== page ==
As you assemble an investment portfolio, it is not always easy to determine where to invest and what strategy to take to reach your short-term and long-term goals. An investment portfolio can look like many things, from real estate and mortgage investing to stocks, ETFs, etc.
An investment portfolio can be very strict in the type of assets it carries or incredibly diverse. The most successful portfolio is a collection of assets that maximizes the income it generates and appreciates over time.
Here is how to build an investment portfolio.
1. Define Your Investment Portfolio Goals
Every investment portfolio and account therein should have very defined goals. For example, saving for a down payment for a home or to pay tuition for your child’s post-secondary education could be tied to a high-interest savings account.
Write out the short-term goals you want in the next 12 months, medium-term goals for the next 1-5 years, and long-term goals that will take more than five years to reach.
2. Assign Your Portfolio to an Advisor
If you don’t want to self-manage your investment portfolio, you may assign it to a robo-advisor or financial advisor to manage your assets.
An advisor can come in various forms and is a path to hands-off investing if you aren’t interested in spending too much time learning the ins and outs. This is perfect for some people, but for others, you may want more freedom over how you invest and build your portfolio.
Here are some recommended assets to invest in:
Savings accounts will generate interest based on the amount of money you put in. However, it’s a very slow burn to see your investment grow, and it is more or less a way to protect your money rather than grow it.
Stocks and equities
Stocks and equities are higher risk but offer you a better chance at growth, assessing each stock’s risk tolerance.
Exchange-traded, mutual, and index funds spread your risk across multiple stocks and securities.
Investing in mortgages as a private lender or real estate to use in various ways to build equity. Mortgage investments are a smart investment strategy but certainly not without risks.
Alternative investments exist as well, such as cryptocurrencies. However, these can carry extremely high-risk profiles.
3. Decide Your Risk Tolerance
How much you are willing to lose is a big topic among investors. The longer you have to recoup short-term losses, the more risky you can be. However, short-term goals require more conservative and careful investing by comparison.
Another way to process risk tolerance is to consider that too little risk may not yield maximum revenues from your portfolio, while too much risk will mean a greater chance of incurring losses you cannot make up for.
4. Use the Right Investment Accounts
As your goals and risk tolerance are decided, the next step is finding the investment accounts that align with your strategy. Many savings accounts with tax advantages must be carefully weighed for long-term goals.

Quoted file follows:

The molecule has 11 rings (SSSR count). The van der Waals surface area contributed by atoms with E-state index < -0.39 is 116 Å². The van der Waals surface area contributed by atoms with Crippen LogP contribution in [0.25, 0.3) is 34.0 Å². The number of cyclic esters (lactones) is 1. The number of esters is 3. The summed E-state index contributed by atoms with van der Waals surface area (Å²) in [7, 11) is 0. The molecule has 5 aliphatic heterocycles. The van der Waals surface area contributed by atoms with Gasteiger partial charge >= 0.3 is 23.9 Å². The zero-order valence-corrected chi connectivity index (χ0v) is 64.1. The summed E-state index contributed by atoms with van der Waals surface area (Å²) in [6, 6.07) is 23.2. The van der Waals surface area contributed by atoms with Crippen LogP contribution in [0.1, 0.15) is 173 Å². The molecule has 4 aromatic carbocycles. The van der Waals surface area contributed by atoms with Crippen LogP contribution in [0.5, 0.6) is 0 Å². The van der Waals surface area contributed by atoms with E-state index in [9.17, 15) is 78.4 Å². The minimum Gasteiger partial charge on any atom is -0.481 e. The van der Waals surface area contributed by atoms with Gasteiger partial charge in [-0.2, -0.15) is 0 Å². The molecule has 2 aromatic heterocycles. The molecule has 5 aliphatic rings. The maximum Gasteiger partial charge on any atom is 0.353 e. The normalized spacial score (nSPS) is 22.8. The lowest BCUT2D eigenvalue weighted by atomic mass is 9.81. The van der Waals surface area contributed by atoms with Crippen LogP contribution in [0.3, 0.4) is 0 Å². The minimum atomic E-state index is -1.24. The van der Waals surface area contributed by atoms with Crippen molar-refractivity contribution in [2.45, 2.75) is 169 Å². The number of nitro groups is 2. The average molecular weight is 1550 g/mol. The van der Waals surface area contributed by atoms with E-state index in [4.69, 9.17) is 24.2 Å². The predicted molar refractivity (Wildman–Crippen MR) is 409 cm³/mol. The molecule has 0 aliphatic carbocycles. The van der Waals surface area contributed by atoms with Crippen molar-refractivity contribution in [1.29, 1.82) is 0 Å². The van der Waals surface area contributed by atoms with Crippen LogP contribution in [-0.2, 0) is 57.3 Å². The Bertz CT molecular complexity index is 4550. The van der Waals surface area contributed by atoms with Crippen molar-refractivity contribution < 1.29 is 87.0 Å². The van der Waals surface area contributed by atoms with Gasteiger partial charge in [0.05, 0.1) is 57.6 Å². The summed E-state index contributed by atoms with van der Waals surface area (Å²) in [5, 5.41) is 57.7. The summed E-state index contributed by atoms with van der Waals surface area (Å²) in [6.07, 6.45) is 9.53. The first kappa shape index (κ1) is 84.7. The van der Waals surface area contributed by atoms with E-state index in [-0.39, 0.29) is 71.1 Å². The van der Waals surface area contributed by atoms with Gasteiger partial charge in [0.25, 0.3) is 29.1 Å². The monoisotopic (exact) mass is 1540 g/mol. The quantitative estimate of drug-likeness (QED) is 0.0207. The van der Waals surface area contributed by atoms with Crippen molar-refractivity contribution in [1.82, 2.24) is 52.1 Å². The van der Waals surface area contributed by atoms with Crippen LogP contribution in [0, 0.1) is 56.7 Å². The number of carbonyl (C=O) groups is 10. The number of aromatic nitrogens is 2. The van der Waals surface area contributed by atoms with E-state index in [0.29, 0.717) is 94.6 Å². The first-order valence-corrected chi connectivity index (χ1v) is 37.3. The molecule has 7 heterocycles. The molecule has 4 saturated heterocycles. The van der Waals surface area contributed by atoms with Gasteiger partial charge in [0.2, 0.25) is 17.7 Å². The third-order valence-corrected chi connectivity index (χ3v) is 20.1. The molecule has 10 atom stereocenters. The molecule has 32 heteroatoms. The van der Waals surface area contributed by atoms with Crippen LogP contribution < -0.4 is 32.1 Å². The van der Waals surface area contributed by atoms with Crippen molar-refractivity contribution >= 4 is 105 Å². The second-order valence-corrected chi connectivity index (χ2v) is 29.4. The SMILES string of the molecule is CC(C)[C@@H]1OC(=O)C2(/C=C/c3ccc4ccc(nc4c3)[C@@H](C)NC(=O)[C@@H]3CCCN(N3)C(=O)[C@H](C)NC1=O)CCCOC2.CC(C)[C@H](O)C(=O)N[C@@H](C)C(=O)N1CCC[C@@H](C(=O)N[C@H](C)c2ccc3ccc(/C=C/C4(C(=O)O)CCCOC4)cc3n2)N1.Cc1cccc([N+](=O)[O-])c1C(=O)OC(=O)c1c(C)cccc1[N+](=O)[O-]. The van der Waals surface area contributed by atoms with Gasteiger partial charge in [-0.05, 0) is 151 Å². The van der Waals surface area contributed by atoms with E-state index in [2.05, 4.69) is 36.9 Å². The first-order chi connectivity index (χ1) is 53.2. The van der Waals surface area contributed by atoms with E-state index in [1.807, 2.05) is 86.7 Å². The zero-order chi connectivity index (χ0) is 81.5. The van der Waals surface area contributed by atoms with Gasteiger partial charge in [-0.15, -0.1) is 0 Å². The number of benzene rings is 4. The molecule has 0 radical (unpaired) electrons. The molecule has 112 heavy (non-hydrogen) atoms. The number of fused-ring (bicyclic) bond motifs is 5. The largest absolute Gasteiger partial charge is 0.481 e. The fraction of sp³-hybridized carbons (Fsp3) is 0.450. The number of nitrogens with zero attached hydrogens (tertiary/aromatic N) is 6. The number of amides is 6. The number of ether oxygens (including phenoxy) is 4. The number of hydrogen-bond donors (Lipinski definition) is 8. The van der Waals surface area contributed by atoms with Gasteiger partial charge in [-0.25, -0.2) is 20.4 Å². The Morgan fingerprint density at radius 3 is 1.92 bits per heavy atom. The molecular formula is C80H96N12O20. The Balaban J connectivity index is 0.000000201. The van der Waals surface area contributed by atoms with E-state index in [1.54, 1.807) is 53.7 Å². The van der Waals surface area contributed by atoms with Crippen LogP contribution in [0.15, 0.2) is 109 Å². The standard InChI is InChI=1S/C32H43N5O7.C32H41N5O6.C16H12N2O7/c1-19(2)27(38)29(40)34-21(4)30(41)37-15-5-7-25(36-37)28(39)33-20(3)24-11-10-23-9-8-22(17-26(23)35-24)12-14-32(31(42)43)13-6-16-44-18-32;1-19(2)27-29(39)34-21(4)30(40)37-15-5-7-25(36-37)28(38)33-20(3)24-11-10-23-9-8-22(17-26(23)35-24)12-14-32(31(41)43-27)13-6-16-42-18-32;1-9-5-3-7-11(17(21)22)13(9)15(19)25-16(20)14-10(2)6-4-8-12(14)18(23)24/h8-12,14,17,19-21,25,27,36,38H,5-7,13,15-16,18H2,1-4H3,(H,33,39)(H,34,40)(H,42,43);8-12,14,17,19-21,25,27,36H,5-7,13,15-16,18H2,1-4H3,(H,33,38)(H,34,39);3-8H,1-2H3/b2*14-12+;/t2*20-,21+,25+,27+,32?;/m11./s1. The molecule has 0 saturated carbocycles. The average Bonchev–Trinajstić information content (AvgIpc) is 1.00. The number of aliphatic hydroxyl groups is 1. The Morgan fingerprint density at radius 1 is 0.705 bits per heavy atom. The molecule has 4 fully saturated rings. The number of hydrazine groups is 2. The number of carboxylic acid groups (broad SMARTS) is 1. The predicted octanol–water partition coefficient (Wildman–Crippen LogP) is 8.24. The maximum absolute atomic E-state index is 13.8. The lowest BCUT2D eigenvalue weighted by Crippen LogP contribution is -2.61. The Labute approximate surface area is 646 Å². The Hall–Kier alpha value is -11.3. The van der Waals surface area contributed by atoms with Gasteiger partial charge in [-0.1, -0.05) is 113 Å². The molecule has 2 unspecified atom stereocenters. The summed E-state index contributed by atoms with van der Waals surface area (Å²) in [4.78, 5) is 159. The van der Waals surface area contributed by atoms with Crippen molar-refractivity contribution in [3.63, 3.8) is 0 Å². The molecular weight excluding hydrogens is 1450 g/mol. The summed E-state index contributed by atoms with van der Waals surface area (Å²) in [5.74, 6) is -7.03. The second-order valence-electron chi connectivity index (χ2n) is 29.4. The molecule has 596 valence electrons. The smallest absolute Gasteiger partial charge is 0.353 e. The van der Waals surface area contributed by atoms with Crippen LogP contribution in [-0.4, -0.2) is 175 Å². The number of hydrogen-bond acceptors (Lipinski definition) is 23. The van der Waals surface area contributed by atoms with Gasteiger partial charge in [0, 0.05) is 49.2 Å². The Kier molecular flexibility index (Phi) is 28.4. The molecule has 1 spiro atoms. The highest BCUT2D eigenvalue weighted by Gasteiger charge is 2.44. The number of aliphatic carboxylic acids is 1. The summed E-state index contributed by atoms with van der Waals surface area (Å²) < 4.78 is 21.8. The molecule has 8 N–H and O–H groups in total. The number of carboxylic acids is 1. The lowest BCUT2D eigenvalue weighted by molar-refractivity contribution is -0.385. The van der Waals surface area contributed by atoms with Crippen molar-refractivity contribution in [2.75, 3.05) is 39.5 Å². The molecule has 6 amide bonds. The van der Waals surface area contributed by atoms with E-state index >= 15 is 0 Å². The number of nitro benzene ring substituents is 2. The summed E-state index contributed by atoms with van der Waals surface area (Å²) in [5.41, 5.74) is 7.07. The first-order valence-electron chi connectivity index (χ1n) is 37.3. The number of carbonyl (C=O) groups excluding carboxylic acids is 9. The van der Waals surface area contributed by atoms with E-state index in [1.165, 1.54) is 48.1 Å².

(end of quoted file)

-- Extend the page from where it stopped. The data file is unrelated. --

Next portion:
With online brokerage accounts, you can buy and trade stocks and be your financial advisor almost without limits. There are various types of investment accounts to get educated on and compare.
6. Allocate Investment Percentages to Different Assets
After you know all the types of assets you want to invest in, define based on risk tolerance and timeline how much of your portfolio you intend to allocate to each asset.
For example, you may want to allocate 70% to stocks, 25% to investing in mortgages and real estate, and 5% to your general savings account for liquidity purposes. These numbers or assets depend on your knowledge, preferences, and investment objectives.
7. Avoid Making Impulsive Investment Decisions
For some, the hardest part of investing is not being impulsive and making investment decisions based on hearsay without diving into the actual metrics, data, and reasoning. You may hear about an ‘amazing investment opportunity’ that comes down the pike, and it can be tempting to dive in. Doing so may cost you a ton of your investment.
Alternatively, you may see your stocks plummet and the market tanking and believe you need to withdraw your investment before you lose more. There may be a reason to believe stocks and investments that are tanking will eventually reverse, and withdrawing at their low is a mistake.
All of this needs to be carefully analyzed. Making rash or impulsive decisions around your investment portfolio is one of the biggest mistakes many new and old investors make.
8. Monitor Your Investment Portfolio & Make Adjustments
You can’t set it and forget it, expecting massive returns year after year. An investment portfolio requires attention and monitoring, and occasional adjustments. Markets get volatile. Life changes happen, such as marriage or becoming a parent.
Try to commit to checking in on your portfolio once every six months at least, evaluating how each asset performs and if it’s on track with expectations.